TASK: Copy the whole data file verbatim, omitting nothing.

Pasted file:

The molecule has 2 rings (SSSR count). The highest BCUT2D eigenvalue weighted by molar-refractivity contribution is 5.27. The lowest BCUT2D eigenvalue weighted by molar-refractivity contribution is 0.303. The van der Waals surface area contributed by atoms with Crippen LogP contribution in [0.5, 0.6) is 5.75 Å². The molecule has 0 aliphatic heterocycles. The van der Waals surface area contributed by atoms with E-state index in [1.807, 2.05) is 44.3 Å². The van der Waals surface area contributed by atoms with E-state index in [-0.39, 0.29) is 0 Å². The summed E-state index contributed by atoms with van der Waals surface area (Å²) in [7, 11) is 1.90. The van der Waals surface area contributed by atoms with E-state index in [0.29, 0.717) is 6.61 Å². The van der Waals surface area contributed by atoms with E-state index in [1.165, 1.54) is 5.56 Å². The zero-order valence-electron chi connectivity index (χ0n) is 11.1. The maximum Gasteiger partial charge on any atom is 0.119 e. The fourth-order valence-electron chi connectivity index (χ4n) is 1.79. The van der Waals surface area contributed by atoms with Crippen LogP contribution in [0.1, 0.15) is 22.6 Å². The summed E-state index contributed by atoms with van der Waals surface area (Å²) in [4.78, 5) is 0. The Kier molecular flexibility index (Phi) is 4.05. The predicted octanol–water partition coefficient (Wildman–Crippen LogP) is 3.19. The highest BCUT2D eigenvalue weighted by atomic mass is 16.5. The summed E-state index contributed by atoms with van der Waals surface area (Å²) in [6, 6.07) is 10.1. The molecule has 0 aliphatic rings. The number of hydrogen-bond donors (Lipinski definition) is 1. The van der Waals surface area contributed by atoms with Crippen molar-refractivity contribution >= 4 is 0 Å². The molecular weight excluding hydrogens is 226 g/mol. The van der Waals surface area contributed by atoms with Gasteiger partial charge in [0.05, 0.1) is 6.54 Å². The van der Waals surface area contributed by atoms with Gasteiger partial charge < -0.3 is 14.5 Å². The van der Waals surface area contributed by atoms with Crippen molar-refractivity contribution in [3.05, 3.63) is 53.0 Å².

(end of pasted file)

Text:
The molecule has 2 rings (SSSR count). The highest BCUT2D eigenvalue weighted by molar-refractivity contribution is 5.27. The lowest BCUT2D eigenvalue weighted by molar-refractivity contribution is 0.303. The van der Waals surface area contributed by atoms with Crippen LogP contribution in [0.5, 0.6) is 5.75 Å². The molecule has 0 aliphatic heterocycles. The van der Waals surface area contributed by atoms with E-state index in [1.807, 2.05) is 44.3 Å². The van der Waals surface area contributed by atoms with E-state index in [-0.39, 0.29) is 0 Å². The summed E-state index contributed by atoms with van der Waals surface area (Å²) in [7, 11) is 1.90. The van der Waals surface area contributed by atoms with E-state index in [0.29, 0.717) is 6.61 Å². The van der Waals surface area contributed by atoms with E-state index in [1.165, 1.54) is 5.56 Å². The zero-order valence-electron chi connectivity index (χ0n) is 11.1. The maximum Gasteiger partial charge on any atom is 0.119 e. The fourth-order valence-electron chi connectivity index (χ4n) is 1.79. The van der Waals surface area contributed by atoms with Crippen LogP contribution in [0.1, 0.15) is 22.6 Å². The summed E-state index contributed by atoms with van der Waals surface area (Å²) in [4.78, 5) is 0. The Kier molecular flexibility index (Phi) is 4.05. The predicted octanol–water partition coefficient (Wildman–Crippen LogP) is 3.19. The highest BCUT2D eigenvalue weighted by atomic mass is 16.5. The summed E-state index contributed by atoms with van der Waals surface area (Å²) in [6, 6.07) is 10.1. The molecule has 0 aliphatic rings. The number of hydrogen-bond donors (Lipinski definition) is 1. The van der Waals surface area contributed by atoms with Crippen molar-refractivity contribution >= 4 is 0 Å². The molecular weight excluding hydrogens is 226 g/mol. The van der Waals surface area contributed by atoms with Gasteiger partial charge in [0.05, 0.1) is 6.54 Å². The van der Waals surface area contributed by atoms with Gasteiger partial charge < -0.3 is 14.5 Å². The van der Waals surface area contributed by atoms with Crippen molar-refractivity contribution in [3.05, 3.63) is 53.0 Å².